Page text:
Ruse of the Medusa
Written by T. Nikki Cesare Schotzko
JHI Program for the Arts
Opening Up The Space: Festival of Music and Theatre
Paradoxical by Nature
Friday November 7th, 2014 at 7:30pm
Walter Hall, 80 Queens Park Cres
Featuring the works of:
And Erik Satie’s only play The Ruse of Medusa
Centre for Drama, Theatre and Performance Studies Dramaturgical Team and Performers:
Matt Jones as the BARON
Brittany Stewart as the VOICE OF THE PIECE
Sarah Robbins and Sarah Marchand as POLYCARPE
Jessica Thorpe as JONAS the MONKEY
Steven Conway as ASTOLFO
Simone Brodie as FRIZZY
Cecilia Lee on PIANO
And Stephanie Zidel, Tina Sterling, Sebastian Samur, Christine Mazumdar and T. Nikki Cesare Schotzko as the dramaturgical team.
Reflections on Le piège de Méduse (The Ruse of Medusa), Erik Satie, 1913
D’aspect très sérieux, si je ris, c'est sans le faire exprès. Je m’en excuse toujours et avec affabilité.
—Erik Satie, “La Journée du Musicien”
I consider laughter better than tears.
—John Cage, I’ve Got a Secret
French composer and pianist Erik Satie’s sole theatre piece, a one-act comédie lyrique, Le piège de Méduse, written in 1913, had its first significant premiere in 1948 at Black Mountain College in North Carolina. Featuring the eponymous Baron Medusa, played then by Buckminster Fuller, the play involves an arranged marriage between the Baron’s daughter Frisette (played by Elaine de Kooning) and a young suitor Astolpho (William Shrauger), the Baron’s wryly insubordinate servant Polycarpe (Isaac Rosenfeld, a Jewish American writer), and a mechanical monkey—danced at Black Mountain College by Merce Cunningham as John Cage performed Satie’s piano score, all on a set by Willem de Kooning. Helen Livingston and Arthur Penn (The Miracle Worker, dir. 1962; Bonny and Clyde, dir. 1967) directed. It is not difficult to imagine the delightful pandemonium that must have ensued.
Our collaboratively imagined staged reading took inspiration from the minimal archival material remaining from the Black Mountain performance as well as notes documenting Satie’s own thoughts on the piece. “This is a pure fantasy….unreal. A joke,” he wrote. “There is no point in trying to interpret it in any other way.” He further identified the Baron as “a kind of portrait… my self-portrait, even… in full length.” As pianist Olof Höjer suggests in the program notes to the 1999 Prophone Records collection of Satie’s complete piano music, it may be that the Baron is less the protagonist of Ruse than is his mechanical monkey, who “seems to be an extension of Medusa’s psyche […] As soon as Medusa is lost in thought or manifests a desire to withdraw himself from the events, the monkey begins to dance.”
Taking mild liberty with Satie’s (idiosyncratic) direction, we brought nerdlesque performer Loretta Jean in as the monkey, while also doubling Polycarpe’s character with—appropriately so—two excessively charming and yet not just a little bit wicked Sarahs: the brilliant and talented Sarah Robbins and Sarah Marchand. We further added a ‘voice of the play,’ in the dry, slightly disapproving reading of stage and narrative notes by the dynamic Brittany Stewart—dressed in my own purple graduation gown, inadvertently purloined from NYU circa 2008. Simone Brodie and Steven Conway brought much silliness but also a sincere affection for each other to Frisette and Astolpho’s strange partnering; and Cecilia Lee provided great patience and wit through her piano accompaniment. Our, truly, absurd(ist)ly large dramaturgical team, including Christine Mazumdar, Sebastian Samur, and Tina Sterling, inevitably made life very difficult for our stalwart stage manager Stephanie Zidel, and yet, Stephanie persisted. There was no one else, in my mind, who could possibly have played theBaron than the estimable Matt Jones. As the mechanical monkey is to the Baron, so too is the Baron to Matt. Or Matt to the monkey?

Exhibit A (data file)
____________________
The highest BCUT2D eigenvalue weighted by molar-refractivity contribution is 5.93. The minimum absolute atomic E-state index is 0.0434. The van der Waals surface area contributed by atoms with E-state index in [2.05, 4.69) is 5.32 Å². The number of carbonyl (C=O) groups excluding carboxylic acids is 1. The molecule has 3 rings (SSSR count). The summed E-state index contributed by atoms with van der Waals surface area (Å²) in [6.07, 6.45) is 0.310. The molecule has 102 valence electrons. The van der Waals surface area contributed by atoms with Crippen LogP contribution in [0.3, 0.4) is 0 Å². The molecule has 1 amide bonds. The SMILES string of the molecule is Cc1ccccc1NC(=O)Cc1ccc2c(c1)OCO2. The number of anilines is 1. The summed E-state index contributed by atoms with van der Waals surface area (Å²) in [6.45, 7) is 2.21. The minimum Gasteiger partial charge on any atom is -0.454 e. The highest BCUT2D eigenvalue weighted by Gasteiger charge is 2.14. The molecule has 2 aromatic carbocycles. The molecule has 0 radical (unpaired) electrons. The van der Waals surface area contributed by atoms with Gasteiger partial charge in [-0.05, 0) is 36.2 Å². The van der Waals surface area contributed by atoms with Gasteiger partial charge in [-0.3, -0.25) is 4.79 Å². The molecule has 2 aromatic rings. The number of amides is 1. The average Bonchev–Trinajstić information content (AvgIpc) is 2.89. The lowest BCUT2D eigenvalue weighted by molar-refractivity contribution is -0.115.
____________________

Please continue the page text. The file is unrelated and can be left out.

Though The Ruse of Medusa is Satie’s only work of theatre—and it is significant both in being an early example of surrealist drama and a harbinger of dada, and in articulating the first instance of the prepared piano, as Satie inserted pieces of paper amongst the strings “in order to obtain a mechanical effect” (as Höjer notes)—it is certainly not his only theatrical work. Perhaps most well known beyond contemporary music and avant-garde sound circles for Parade, Satie’s “one-act circus ballet for Diaghilev,” as Nick Shave has described it, which also involved a collaboration with Picasso (costumes), Massine (choreography), and Cocteau (promotion), Satie also coined the concept of musique d’amenblement, or furniture music—music meant not to be listened to but rather to become part of the experience of social domesticity, not unlike Brian Eno’s Music for Airports (1978) or Theodor Adorno’s pontificatings on background music. “Music belongs; it may have been shooed of the street, but not to the distant reaches of formalized art,” Adorno writes in “Music in the Background” (1934). “Rather, it keeps the customers company—the tired ones with their stimulating drink, the busy ones at their negotiations, even the newspaper readers; even the flirts, if there are still any.” Yet there is also a certain perversity to those compositions demanding a different sort of theatricality (even, perhaps, a performativity) in their performance: Vexations for instance, comprising the same half-page melody instructed to be repeated 840 times. Though Satie composed this piece in 1893, it wasn’t premiered until (again) John Cage organized its 18 hour and 40 minute premiere, in 1963. It was this latter characteristic of Satie’s compositional disposition that we drew on the most in our conceptualization of his fictional counterparts: a little bit naughty, very tongue-in-cheek, short and yet (at times) seemingly interminable, but always (always) resulting in more laughter than tears.